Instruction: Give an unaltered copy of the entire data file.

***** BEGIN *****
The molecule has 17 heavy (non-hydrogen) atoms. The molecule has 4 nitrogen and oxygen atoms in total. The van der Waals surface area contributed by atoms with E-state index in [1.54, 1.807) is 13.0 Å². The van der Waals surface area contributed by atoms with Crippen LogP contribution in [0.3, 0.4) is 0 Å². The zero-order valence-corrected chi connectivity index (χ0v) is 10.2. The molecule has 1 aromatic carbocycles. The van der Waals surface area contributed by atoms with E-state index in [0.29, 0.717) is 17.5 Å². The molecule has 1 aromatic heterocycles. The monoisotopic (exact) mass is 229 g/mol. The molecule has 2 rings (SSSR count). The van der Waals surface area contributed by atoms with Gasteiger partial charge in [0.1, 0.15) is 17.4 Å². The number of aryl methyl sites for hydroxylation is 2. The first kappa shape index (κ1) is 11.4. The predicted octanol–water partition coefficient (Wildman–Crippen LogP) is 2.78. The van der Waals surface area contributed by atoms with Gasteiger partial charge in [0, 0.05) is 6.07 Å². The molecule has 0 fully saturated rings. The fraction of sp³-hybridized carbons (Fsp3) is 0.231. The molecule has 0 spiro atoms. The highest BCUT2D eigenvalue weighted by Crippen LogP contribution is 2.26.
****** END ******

The molecule has 17 heavy (non-hydrogen) atoms. The molecule has 4 nitrogen and oxygen atoms in total. The van der Waals surface area contributed by atoms with E-state index in [1.54, 1.807) is 13.0 Å². The van der Waals surface area contributed by atoms with Crippen LogP contribution in [0.3, 0.4) is 0 Å². The zero-order valence-corrected chi connectivity index (χ0v) is 10.2. The molecule has 1 aromatic carbocycles. The van der Waals surface area contributed by atoms with E-state index in [0.29, 0.717) is 17.5 Å². The molecule has 1 aromatic heterocycles. The monoisotopic (exact) mass is 229 g/mol. The molecule has 2 rings (SSSR count). The van der Waals surface area contributed by atoms with Gasteiger partial charge in [0.1, 0.15) is 17.4 Å². The number of aryl methyl sites for hydroxylation is 2. The first kappa shape index (κ1) is 11.4. The predicted octanol–water partition coefficient (Wildman–Crippen LogP) is 2.78. The van der Waals surface area contributed by atoms with Gasteiger partial charge in [0, 0.05) is 6.07 Å². The molecule has 0 fully saturated rings. The fraction of sp³-hybridized carbons (Fsp3) is 0.231. The molecule has 0 spiro atoms. The highest BCUT2D eigenvalue weighted by Crippen LogP contribution is 2.26.